Jayson Molumby says playing soccer without fans during Covid was 'horrible’
“Personally I didn’t feel I’d played for my country with no fans. It just felt so strange. It didn’t feel like I’d played for my country.”
Jayson Molumby believes that the Ireland team has managed to put the bite back into their game with a side that is now peaking at the end of the Nations League campaign.
The Waterford native has managed to secure first team football for himself since his summer move from Brighton to West Brom, making a loan move permanent for a fee of £900,000, and while the season has not gone to play for the Baggies, Molumby is finding form.
He admits he's had lows as well as highs in his 14-game Ireland career, including a difficult spell of playing in front of empty stadiums due to Covid-19 restrictions, when for him international football didn't seem real, but he claims the team have come back from their poor form, with hopes of another win over Scotland when they play in Glasgow on Saturday.
"We didn't get off to a great start, I think everyone knows that. But we made some good changes for the Scotland and Ukraine games. There have been a lot of positives over the last couple of months," says Molumby.
"We've maybe got away from what it is being Irish in that level of aggressiveness and desire. Because, all of a sudden, we're playing nice football. So I think it's about finding the balance.
"I'm hoping that we're starting to peak, starting to get a bit of consistency and form going now. Starting on Saturday, we need to continue in the way we played in the last two games. It will be a good experience but nothing that we have not faced before. I'd expect them to feel a bit hurt after the last game, they should probably feel like that. I'd obviously expect a fast game, we're all up for it and we're raring to go.
"The last day at The Aviva against Scotland, the atmosphere was something that I've never experienced before. I don't think they will be able to match that atmosphere at Hampden," added Molumby, who started in that 3-0 win over the Scots in Dublin.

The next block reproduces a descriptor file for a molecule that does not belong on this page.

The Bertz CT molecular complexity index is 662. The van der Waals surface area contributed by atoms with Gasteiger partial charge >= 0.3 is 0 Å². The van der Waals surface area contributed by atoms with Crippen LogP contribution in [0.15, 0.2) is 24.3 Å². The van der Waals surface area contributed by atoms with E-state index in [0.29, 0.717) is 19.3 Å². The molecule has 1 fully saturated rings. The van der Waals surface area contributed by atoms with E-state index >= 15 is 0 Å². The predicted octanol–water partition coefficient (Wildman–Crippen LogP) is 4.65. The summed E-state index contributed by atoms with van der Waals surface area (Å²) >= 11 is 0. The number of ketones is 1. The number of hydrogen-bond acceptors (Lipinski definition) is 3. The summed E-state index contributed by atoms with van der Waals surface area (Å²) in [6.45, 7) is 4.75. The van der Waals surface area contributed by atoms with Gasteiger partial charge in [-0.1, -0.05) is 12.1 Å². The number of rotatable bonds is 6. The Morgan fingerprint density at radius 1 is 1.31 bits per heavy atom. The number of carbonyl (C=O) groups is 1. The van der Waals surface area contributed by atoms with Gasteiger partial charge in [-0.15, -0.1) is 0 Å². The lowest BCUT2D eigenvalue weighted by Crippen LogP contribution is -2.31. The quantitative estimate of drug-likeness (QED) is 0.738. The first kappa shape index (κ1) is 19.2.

"I feel like I came in against Scotland and I felt that I did okay. I felt that I did well and I was happy enough with my performance. Against Ukraine, I probably didn't affect the game as much.
"Football has its ups and downs, players come into form and players fall out of form so it's always changing and evolving. For me, I came in early and, to be honest, maybe some of my performances at the start were not up to scratch. I wasn't playing at club level quite often. Now I feel that I'm playing at club level week-in, week-in. I feel confident, feel ready and that I'm after maturing. That's for me personally.
"I think I’m a lot more mature now, in every shape and form. When I first came in to play for Ireland against Finland there were no fans at the Aviva. Since I was a kid, the goal was only playing for your country. You had a vision of packed out Aviva. For a player, it’s what you dream of. It was a really strange experience. Personally I didn’t feel I’d played for my country with no fans. It just felt so strange. It didn’t feel like I’d played for my country.
"We ended up playing ten/eleven games with no fans. It was horrible. The fans are massive. They can get the best out of you. It’s an unbelievable feeling having fans, it gives you that extra boost as a player."
A lot has happened since he was last on international duty as Molumby ended his time with Brighton and moved to WBA, while the manager who gave him his chance with the Seagulls, Graham Potter, is now in charge of Chelsea.
"It just came to that stage in my career. Initially I stayed in for six months before going on loan to Preston. I didn't end up getting to play as much as I wanted at Brighton.
"So I went out on loan and I just came to a decision, West Brom came in and I decided to take it. I was happy and it was the right move for me. I was 21 and needed to get out and try to find myself and play regularly," he adds, admitting that the season has not gone as well as Baggies fans would like, with Steve Bruce under serious pressure.
"It's been difficult I suppose because we have not got the results that we wanted. To be honest, you need a bit of luck in football and I don't think that we've had it," says Molumby.
"The table speaks for itself and we're in a business where we need to win games and climb up the table. But if you have watched the ten games then there is no way that we should be where we are. That is how it is, that's football. There are areas where we need to do better in."
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